Okay, be honest: How many of us are brave enough to try talking with people who really really hate us? I talk a good game, but in real life I hardly ever interact with people very different from me. Recently on the arch-evolutionist/atheist blog Why Evolution Is True Don McLeroy tried to defend his religion. I don’t agree with McLeroy’s ideas about God or science, but I have to give him credit for his willingness to talk civilly with his culture-war enemies.
You may remember Dr. McLeroy as the Texas dentist who came to educational power a few years back on the Texas State Board of Education. Viewers of the documentary The Revisionaries will remember some of McLeroy’s positions. He wanted less evolution and more country music. He wanted less hip-hop and more Ronald Reagan.
Those of us outside the world of young-earth creationism were wowed to hear McLeroy teach his Sunday-school class the verities of his religion. How did all those animals fit on the ark? Easy! How was it possible that all the evidence of an ancient earth was wrong? No problem!
And some viewers poked fun at McLeroy for his anti-expert opinions. “I disagree with the experts,” McLeroy famously intoned in The Revisionaries. “Someone has to stand up to them.” To many skeptics, this sort of attitude demonstrated McLeroy’s willful ignorance. Why WOULDN’T we want experts to decide our school curricula, critics asked incredulously? As I argued at the time, however, McLeroy’s ideas about proper expertise have a long and storied history among educational conservatives.
In his recent appearance on Why Evolution Is True, McLeroy defends his Biblical epistemology. McLeroy had pointed out elsewhere that 500 witnesses had attested to Jesus’ rebirth. For McLeroy, that seemed to be important evidence. Not surprisingly, the commenters of WEIT tore McLeroy apart. Some did it politely, calling him “Dr. McLeroy.” Some did not, referring to him as “Donnie-boy.”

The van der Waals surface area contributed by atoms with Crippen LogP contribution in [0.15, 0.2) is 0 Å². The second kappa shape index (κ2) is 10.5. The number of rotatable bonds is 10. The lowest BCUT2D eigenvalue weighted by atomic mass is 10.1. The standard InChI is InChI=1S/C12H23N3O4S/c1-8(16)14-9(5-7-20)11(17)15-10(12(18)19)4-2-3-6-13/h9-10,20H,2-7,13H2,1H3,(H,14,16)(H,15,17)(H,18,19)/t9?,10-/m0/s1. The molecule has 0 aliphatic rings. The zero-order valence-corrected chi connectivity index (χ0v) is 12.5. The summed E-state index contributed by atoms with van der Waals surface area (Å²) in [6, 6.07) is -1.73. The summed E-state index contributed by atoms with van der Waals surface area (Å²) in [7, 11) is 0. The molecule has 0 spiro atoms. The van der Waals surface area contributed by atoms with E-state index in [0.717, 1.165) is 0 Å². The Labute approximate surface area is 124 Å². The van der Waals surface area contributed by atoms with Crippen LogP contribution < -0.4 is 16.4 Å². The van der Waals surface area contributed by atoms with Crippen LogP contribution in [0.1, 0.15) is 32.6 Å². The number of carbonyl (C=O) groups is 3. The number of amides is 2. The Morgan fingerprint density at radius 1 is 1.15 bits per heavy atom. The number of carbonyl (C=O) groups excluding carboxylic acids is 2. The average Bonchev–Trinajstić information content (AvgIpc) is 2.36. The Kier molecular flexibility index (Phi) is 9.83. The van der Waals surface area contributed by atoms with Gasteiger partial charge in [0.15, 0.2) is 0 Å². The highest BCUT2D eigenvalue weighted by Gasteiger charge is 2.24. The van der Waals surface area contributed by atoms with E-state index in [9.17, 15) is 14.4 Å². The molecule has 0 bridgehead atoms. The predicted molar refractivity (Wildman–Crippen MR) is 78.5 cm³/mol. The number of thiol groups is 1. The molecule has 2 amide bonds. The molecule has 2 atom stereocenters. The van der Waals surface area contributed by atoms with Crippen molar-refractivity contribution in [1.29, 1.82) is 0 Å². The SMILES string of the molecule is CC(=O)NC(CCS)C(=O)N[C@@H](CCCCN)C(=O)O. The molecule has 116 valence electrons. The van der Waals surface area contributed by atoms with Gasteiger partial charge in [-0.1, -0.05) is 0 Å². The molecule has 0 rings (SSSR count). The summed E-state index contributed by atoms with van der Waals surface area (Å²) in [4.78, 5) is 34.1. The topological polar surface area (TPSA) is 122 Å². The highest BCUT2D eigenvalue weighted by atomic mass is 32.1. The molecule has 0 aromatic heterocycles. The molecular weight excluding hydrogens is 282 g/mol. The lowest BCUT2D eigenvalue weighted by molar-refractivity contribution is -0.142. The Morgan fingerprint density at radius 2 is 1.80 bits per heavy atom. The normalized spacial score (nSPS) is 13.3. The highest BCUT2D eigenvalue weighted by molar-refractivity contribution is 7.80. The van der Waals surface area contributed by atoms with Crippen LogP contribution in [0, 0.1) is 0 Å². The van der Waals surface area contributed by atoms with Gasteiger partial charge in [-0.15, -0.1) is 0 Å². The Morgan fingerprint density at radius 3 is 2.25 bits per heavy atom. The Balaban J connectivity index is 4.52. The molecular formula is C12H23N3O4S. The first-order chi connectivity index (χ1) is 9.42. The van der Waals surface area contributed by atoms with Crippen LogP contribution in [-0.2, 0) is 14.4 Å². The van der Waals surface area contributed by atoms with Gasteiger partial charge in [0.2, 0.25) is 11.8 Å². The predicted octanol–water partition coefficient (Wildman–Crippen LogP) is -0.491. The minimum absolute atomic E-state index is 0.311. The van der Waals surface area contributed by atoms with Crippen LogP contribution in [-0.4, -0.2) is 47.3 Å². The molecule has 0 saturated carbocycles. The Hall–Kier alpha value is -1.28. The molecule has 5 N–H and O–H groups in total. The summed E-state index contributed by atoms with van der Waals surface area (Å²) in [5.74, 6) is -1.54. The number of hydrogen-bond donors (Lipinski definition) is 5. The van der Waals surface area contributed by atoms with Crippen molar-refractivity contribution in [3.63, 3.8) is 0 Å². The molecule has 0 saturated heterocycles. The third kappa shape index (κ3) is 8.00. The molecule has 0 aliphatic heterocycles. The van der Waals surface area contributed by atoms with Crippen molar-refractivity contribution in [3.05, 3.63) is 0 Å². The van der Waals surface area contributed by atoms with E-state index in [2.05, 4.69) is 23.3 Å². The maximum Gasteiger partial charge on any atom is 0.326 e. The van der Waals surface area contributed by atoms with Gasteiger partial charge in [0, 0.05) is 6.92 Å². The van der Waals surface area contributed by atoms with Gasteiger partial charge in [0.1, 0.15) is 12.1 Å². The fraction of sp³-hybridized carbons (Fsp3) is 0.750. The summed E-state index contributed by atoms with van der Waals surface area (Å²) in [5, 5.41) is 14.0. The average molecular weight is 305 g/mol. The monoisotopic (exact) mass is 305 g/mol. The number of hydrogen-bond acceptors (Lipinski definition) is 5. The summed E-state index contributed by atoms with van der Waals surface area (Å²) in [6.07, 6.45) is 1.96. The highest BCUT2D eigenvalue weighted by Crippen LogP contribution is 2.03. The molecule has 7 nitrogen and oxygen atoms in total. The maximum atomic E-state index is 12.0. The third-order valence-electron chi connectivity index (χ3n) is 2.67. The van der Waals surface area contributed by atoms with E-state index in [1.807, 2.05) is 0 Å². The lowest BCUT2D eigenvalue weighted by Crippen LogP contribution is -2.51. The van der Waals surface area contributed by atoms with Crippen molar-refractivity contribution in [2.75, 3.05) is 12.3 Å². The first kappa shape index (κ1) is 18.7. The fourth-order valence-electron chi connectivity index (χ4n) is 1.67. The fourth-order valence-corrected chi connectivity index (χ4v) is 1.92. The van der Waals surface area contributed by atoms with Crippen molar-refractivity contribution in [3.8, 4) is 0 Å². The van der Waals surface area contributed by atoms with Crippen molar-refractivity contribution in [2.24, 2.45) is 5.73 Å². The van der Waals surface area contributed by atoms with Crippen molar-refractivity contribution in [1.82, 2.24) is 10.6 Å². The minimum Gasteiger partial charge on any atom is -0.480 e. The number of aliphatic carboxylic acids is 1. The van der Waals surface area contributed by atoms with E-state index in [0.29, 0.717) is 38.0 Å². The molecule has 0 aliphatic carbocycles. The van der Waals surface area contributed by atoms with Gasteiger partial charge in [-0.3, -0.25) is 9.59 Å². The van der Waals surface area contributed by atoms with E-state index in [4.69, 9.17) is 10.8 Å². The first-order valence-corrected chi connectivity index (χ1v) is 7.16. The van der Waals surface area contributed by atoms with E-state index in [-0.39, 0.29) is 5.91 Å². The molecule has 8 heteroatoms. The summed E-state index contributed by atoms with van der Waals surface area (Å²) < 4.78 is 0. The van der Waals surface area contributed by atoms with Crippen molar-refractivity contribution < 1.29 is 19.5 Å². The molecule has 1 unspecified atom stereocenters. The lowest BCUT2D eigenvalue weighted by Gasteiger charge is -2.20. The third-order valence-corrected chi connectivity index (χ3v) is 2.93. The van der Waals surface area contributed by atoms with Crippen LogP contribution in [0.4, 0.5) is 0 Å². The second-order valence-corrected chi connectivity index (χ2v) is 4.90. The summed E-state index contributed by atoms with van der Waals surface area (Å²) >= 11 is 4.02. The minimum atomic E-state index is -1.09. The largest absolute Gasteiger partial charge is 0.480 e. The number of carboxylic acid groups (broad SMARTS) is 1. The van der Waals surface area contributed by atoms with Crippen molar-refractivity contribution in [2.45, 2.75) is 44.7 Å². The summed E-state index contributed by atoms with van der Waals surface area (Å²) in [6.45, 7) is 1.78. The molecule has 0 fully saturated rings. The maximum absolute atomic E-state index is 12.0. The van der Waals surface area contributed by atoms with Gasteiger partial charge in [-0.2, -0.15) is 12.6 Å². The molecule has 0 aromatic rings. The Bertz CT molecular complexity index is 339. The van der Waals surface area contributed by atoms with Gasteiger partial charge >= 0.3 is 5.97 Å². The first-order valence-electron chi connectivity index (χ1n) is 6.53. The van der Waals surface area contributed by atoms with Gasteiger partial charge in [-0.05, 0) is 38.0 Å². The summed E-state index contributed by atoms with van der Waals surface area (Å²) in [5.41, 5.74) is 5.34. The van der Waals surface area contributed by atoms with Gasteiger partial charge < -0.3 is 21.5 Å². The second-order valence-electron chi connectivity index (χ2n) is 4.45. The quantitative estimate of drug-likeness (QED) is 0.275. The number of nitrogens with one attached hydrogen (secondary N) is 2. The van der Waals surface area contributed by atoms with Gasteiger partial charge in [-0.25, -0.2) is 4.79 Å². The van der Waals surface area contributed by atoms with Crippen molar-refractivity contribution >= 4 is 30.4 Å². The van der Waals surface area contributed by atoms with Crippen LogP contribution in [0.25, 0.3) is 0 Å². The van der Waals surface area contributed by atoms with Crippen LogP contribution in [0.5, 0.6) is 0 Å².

The crux of the disagreement concerned the nature of evidence and how we can know something. For McLeroy, Paul’s biblical statement that 500 witnesses had seen the Risen Jesus seemed conclusive. As the readers of WEIT pointed out—and I wholeheartedly agree—there are enormous holes with this sort of knowing. How can we know Paul really consulted 500 other witnesses? How do we trust what Paul thought he saw? Indeed, how can we know Paul was a real person at all? For folks like me and the commenters on WEIT, such evidence does not count as convincing.
For folks like Dr. McLeroy, the Bible’s writings carry greater weight. If the Bible attests to something, we know with confidence that it is true. If the Bible says God created the universe in six days, then we have no need to doubt it. We can trust that it is true. Indeed, if we don’t trust that it is true, we risk calling God Himself a liar.
Obviously, these two very different attitudes toward knowledge have a difficult time communicating with each other. But there seems to be a cottage industry of efforts to do so. Conservative theologian Doug Wilson and atheist-at-large Christopher Hitchens spent some time together in the film Collision. As Wilson and Hitchens found out, there is not much point in shouting at each other. Each side misunderstands the other in such fundamental ways that time is better spent chatting politely and drinking beer.
In his recent appearance, Don McLeroy thanked WEIT commenters for their opinions, and promised to read the books suggested. But he did not seem likely to be convinced. Nor did WEIT readers seem likely to turn to the Bible the next time they had a question about science, history, or politics. Nevertheless, McLeroy pointedly maintained his famous good-natured politeness.
In the end, that might be the extent of dialogue we can expect across these profound culture-war chasms.